Crash Bag, Vol. 89: Merciless and Unyielding
One of my Facebook friends shared a photo essay of someone discovering a 15-foot snake crawling out of their toilet. The overwhelming majority of snake-related fear porn on the internet is fake, like the one that was going around about the boa constrictor in India swallowing the town drunk whole while he was passed out, so I presume nobody’s actually pulled a reticulated python out of their commode. But it’s enough to make you uneasy dropping a deuce in your own home, which is a more unsettling feeling than you’d think. Snakes are creepy and terrifying, and so is Facebook.
@djmofsett: “Which Phillies player reminds you the most of your own dad? Which players dad do you want to meet? Da-doo-da doo-do.”
Not being particularly eager to untangle that particular Freudian knot right now (for reasons that include the likelihood that my dad will probably read this and get angry if I compare him to the wrong player–SORRY, POPS, YOU WERE A REAL JONATHAN PETTIBONE OF A ROLE MODEL!), I’m going to pass on the first question and skip straight to the second.
And the answer to the second question is pretty clearly Antonio Bastardo.
@alexremington: “Are all baseball mascots inherently weird and creepy?”
To a certain extent, I guess. Anthropomorphizing anything can get creepy if you think about it long enough, and most of the game’s mascots are anthropomorphic stuffed animals. Except Mr. Met, who is a terrifying murder machine. And let’s be honest–if the sock monkey you’ve had since you were a baby suddenly became seven feet tall, put on a jersey and started walking around, you’d have a heart attack and die on the spot.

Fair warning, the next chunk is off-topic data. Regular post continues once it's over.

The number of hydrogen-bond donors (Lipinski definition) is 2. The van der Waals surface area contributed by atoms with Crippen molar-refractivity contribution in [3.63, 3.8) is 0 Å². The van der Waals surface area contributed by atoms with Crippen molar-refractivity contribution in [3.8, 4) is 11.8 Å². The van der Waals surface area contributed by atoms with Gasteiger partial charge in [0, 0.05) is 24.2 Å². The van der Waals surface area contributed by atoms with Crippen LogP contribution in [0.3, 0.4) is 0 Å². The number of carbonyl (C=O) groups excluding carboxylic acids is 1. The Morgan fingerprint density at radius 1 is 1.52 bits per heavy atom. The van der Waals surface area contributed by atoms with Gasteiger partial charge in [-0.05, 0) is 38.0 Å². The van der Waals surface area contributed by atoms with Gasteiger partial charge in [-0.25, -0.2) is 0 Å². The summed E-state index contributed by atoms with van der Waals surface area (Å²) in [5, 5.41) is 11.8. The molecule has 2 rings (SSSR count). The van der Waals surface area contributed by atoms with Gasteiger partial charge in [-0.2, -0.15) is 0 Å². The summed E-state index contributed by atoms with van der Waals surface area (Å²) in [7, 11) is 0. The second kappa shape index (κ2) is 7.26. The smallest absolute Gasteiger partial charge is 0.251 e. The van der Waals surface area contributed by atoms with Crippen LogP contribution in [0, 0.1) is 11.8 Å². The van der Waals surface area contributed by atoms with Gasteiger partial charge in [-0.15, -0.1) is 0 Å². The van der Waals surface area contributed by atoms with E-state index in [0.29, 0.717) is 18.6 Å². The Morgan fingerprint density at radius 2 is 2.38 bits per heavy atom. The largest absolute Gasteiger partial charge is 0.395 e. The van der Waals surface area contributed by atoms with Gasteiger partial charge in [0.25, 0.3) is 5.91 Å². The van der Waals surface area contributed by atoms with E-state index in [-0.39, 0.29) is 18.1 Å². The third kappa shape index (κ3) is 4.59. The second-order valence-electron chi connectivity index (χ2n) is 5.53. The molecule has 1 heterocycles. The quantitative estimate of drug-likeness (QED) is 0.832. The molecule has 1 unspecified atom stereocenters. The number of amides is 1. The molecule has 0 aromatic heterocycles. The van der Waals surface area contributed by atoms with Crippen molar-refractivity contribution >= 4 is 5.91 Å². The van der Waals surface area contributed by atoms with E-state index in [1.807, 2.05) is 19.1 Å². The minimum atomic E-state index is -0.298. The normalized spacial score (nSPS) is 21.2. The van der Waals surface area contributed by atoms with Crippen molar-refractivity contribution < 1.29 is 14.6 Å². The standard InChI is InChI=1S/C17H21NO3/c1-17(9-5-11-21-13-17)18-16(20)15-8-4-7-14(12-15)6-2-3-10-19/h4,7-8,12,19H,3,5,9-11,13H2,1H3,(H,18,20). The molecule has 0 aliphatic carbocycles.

But mascots are for kids, who don’t have hangups like that. They’re cool with Sesame Street and the life-size Mickey Mouse and gang walking around Disney World, because they’re too geeked out to meet Mickey Mouse to realize it’s not real, and once they do realize it’s not real, they internalize that it’s just some poor underpaid aspiring actress in 75 pounds of cotton, sweating herself into sublimation under the merciless and unyielding whip of her murine taskmasters.
So if you think about it long enough, yes, it’s weird and creepy that the Phillies dress a man like a fuzzy green being from the Galapagos Islands, with no mouth or teeth and a penchant for putting his belly on people and standing on dugouts and cursing opposing pitchers. But there’s no reason to think about it long enough.
@CajoleJuiceEsq: “how long until a pitcher beats [the Clayton Kershaw] contract? is it Kershaw again in 5 years?”
I say Kershaw’s one of two guys who could do it in the next five years. I was trying to explain this deal the other night to a friend of mine who saw 7 years, $215 million and just couldn’t believe it–and I don’t blame him, because that’s a ridiculous amount of money, way more than any player’s gotten per year over the life of a contract. But Kershaw has three things that make him special: age, left-handedness and effectiveness. If you’re looking for a comparison, you can look at CC Sabathia‘s 7-year, $161 million contract with the Yankees in the 2008-09 offseason and the 6-year, $144 million contract Cole Hamels got from the Phillies in mid-2012. Kershaw is three years younger than Sabathia and Hamels were when they signed their deals, and if you took all of their full seasons and sorted them by ERA+, Kershaw would have the best two seasons, the fourth-best season and tie for the fifth-best season. And those things are hard to grapple with: nobody is as good as Kershaw, and nobody hits the free agent market this young. Most pitchers don’t even come close. Even Felix Hernandez was older than Kershaw and not as good when he signed his deal.